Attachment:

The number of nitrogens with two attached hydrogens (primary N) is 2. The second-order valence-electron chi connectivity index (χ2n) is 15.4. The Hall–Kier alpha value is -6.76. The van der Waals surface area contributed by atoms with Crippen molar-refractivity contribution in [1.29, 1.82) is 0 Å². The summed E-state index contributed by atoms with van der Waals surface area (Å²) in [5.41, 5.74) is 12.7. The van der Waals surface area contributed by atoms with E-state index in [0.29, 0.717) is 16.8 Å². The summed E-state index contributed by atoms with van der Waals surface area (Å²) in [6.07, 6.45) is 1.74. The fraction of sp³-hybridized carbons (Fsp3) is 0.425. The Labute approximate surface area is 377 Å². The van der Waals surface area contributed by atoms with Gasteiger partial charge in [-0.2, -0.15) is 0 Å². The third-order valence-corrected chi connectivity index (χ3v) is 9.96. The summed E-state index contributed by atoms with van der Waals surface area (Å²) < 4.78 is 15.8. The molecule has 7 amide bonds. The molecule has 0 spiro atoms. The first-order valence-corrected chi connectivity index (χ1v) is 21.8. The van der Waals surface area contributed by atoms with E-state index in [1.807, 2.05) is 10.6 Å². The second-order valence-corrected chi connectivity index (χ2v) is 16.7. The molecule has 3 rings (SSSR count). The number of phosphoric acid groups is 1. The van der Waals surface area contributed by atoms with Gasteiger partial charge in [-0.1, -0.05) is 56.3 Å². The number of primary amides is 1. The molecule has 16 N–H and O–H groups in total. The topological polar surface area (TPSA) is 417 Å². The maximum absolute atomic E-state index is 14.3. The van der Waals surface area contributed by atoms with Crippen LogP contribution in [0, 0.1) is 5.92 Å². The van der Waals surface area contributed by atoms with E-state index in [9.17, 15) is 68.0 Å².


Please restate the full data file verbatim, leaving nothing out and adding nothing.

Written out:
The number of nitrogens with two attached hydrogens (primary N) is 2. The second-order valence-electron chi connectivity index (χ2n) is 15.4. The Hall–Kier alpha value is -6.76. The van der Waals surface area contributed by atoms with Crippen molar-refractivity contribution in [1.29, 1.82) is 0 Å². The summed E-state index contributed by atoms with van der Waals surface area (Å²) in [5.41, 5.74) is 12.7. The van der Waals surface area contributed by atoms with E-state index in [0.29, 0.717) is 16.8 Å². The summed E-state index contributed by atoms with van der Waals surface area (Å²) in [6.07, 6.45) is 1.74. The fraction of sp³-hybridized carbons (Fsp3) is 0.425. The Labute approximate surface area is 377 Å². The van der Waals surface area contributed by atoms with Gasteiger partial charge in [-0.2, -0.15) is 0 Å². The third-order valence-corrected chi connectivity index (χ3v) is 9.96. The summed E-state index contributed by atoms with van der Waals surface area (Å²) < 4.78 is 15.8. The molecule has 7 amide bonds. The molecule has 0 spiro atoms. The first-order valence-corrected chi connectivity index (χ1v) is 21.8. The van der Waals surface area contributed by atoms with E-state index in [1.807, 2.05) is 10.6 Å². The second-order valence-corrected chi connectivity index (χ2v) is 16.7. The molecule has 3 rings (SSSR count). The number of phosphoric acid groups is 1. The van der Waals surface area contributed by atoms with Gasteiger partial charge in [-0.1, -0.05) is 56.3 Å². The number of primary amides is 1. The molecule has 16 N–H and O–H groups in total. The topological polar surface area (TPSA) is 417 Å². The maximum absolute atomic E-state index is 14.3. The van der Waals surface area contributed by atoms with Crippen LogP contribution in [0, 0.1) is 5.92 Å². The van der Waals surface area contributed by atoms with E-state index in [9.17, 15) is 68.0 Å².